While it would be desirable if all SCC judges were bilingual, in my view it is inappropriate for Parliament to fetter the discretion inherent in the appointment process with such a requriement. SCC cases are appeals, not trials, with the most important materials being written facta which can easily be translated together with trial records which of course also requrie translation as the trial takes place in whatever language(s) applied and is not simaltaneously translated.

SCC cases do have live arguments by lawyers and a lawyer can arue in either Enlish or French. In my view it is more important to have the best leal minds to hear the arguments and make decisions than to require bilingual judges. As well, given s. 14 of the Charter, there is an excellent argument to be made that what is envisioned isn't bilingualism but available and free translation.

L-girl said...

In my view it is more important to have the best leal minds to hear the arguments and make decisions than to require bilingual judges.

That's a false dichtomy, presuming some kind of either-or choice that does not exist. It also presumes that "the best legal minds" are chosen for SC Justices and this requirement will somehow through a wrench into that process.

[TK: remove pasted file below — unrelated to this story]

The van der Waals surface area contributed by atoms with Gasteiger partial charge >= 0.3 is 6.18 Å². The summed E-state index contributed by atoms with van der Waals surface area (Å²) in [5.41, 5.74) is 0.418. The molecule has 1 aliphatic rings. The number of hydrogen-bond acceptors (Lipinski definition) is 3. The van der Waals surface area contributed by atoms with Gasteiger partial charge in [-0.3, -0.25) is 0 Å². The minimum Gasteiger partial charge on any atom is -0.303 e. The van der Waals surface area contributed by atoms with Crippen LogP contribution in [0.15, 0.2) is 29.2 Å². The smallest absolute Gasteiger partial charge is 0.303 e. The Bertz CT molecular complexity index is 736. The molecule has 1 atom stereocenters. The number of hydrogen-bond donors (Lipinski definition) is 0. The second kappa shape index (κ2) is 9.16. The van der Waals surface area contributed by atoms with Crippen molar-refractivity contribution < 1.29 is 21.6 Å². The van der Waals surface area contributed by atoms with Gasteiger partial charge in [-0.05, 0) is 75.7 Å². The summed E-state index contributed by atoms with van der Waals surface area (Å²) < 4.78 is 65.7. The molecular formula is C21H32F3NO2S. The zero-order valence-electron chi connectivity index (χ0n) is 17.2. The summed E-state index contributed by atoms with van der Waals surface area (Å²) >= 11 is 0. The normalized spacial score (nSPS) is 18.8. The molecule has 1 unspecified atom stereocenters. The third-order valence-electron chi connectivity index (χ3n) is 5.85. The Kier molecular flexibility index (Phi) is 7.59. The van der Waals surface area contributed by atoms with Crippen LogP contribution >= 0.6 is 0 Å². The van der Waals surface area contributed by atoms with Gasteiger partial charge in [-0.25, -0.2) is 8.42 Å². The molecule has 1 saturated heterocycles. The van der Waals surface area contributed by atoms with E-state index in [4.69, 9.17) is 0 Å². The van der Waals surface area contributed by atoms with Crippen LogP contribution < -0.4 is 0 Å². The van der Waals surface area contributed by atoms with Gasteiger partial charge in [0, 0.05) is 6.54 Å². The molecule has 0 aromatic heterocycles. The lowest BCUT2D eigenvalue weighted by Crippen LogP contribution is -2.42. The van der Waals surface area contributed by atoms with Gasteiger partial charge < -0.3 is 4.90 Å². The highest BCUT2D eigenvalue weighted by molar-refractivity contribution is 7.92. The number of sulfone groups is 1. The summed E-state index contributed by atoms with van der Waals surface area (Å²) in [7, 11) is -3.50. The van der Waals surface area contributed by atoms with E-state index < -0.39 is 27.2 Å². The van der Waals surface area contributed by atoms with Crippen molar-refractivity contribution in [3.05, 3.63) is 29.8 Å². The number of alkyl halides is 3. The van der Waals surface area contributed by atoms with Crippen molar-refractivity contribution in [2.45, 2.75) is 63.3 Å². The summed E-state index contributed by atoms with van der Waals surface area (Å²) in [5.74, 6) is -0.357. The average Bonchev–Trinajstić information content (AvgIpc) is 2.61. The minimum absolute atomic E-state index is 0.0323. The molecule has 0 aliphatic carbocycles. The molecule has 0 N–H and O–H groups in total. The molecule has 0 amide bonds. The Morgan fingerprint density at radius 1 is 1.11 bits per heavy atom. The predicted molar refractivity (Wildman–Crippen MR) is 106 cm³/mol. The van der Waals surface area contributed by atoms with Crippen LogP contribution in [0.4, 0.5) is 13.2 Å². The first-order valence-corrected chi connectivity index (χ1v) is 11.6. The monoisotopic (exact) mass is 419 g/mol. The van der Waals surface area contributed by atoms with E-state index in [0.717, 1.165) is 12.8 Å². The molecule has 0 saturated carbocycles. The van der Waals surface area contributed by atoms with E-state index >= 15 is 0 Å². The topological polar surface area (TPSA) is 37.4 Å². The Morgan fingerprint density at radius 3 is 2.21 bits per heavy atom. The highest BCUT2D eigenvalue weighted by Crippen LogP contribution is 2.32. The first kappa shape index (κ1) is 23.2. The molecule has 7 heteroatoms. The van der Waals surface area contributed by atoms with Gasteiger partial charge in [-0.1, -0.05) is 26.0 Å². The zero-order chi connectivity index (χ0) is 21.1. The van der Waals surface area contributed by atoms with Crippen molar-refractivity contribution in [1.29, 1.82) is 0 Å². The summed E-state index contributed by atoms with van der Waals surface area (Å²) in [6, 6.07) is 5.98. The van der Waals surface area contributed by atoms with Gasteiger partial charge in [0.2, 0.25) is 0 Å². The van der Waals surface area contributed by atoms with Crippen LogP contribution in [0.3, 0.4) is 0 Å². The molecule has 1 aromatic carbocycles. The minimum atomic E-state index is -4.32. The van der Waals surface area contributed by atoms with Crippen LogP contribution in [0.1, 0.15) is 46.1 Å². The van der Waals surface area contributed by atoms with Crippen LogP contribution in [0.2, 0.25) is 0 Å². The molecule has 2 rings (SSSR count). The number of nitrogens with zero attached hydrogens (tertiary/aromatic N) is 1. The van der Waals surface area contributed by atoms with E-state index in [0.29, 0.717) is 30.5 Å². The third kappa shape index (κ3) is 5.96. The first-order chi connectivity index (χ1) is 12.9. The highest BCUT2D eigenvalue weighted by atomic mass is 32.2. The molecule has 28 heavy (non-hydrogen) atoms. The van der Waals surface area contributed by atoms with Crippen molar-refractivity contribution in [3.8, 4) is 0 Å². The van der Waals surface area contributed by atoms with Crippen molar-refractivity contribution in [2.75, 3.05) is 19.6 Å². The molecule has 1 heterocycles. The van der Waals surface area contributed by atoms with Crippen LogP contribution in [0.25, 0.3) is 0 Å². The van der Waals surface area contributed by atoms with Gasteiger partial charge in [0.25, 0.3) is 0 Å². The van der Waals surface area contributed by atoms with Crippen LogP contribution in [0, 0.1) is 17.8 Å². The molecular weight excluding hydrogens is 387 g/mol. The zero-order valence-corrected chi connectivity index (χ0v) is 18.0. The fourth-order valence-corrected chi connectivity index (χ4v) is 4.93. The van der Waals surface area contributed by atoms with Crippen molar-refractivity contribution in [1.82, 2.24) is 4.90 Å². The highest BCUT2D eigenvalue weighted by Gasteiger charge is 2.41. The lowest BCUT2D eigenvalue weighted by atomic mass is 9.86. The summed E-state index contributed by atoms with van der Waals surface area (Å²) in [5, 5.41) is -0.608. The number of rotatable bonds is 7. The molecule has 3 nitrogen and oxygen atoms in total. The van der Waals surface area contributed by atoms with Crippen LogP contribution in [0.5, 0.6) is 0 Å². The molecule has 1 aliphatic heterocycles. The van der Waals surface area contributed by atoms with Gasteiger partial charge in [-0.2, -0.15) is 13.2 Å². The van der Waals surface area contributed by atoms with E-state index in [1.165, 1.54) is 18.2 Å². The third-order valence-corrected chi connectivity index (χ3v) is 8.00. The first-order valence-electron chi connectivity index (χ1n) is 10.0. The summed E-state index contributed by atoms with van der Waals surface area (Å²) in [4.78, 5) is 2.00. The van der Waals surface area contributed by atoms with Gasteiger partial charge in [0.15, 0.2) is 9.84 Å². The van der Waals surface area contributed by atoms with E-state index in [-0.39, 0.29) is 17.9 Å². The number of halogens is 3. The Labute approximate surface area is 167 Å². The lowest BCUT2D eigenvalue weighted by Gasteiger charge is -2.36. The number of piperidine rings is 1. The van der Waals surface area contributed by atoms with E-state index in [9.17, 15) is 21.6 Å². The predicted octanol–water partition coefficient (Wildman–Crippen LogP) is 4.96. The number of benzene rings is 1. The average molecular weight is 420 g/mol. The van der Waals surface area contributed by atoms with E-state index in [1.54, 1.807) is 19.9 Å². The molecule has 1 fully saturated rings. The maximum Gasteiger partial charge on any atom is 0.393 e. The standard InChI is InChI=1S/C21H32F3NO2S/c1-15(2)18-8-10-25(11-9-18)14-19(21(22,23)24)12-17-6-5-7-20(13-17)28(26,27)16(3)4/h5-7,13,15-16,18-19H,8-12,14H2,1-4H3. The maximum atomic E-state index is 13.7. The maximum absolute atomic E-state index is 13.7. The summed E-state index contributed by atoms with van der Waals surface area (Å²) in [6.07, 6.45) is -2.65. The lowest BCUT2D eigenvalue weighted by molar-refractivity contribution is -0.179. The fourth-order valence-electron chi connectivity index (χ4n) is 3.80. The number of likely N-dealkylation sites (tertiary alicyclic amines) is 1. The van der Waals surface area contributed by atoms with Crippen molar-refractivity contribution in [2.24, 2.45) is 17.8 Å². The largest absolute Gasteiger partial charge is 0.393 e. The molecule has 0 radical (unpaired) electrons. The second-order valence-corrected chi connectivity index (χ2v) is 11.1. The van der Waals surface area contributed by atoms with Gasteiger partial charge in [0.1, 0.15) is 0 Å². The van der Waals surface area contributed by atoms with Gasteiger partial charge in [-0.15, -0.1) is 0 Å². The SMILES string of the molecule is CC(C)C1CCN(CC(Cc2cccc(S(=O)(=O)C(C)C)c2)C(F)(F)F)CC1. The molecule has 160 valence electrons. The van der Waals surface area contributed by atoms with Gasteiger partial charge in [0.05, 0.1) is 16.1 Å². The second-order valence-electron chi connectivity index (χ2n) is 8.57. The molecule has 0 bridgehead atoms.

Justice appointments are not actually given to "the best legal minds". They may be very good legal minds, but there are always many other considerations, including patronage. In this case, bilingualism would be one of the several requirements, just like it is for so many other important federal positions.

In any case, I see no reason to continue this discussion. We'll see what happens if/when the bill becomes law. Thanks for your thoughts.

Marky Mark said...

Hi there-FYI the National Post has pro and con arguments on this today with the "con" piece arguing that the law is unconstitutional.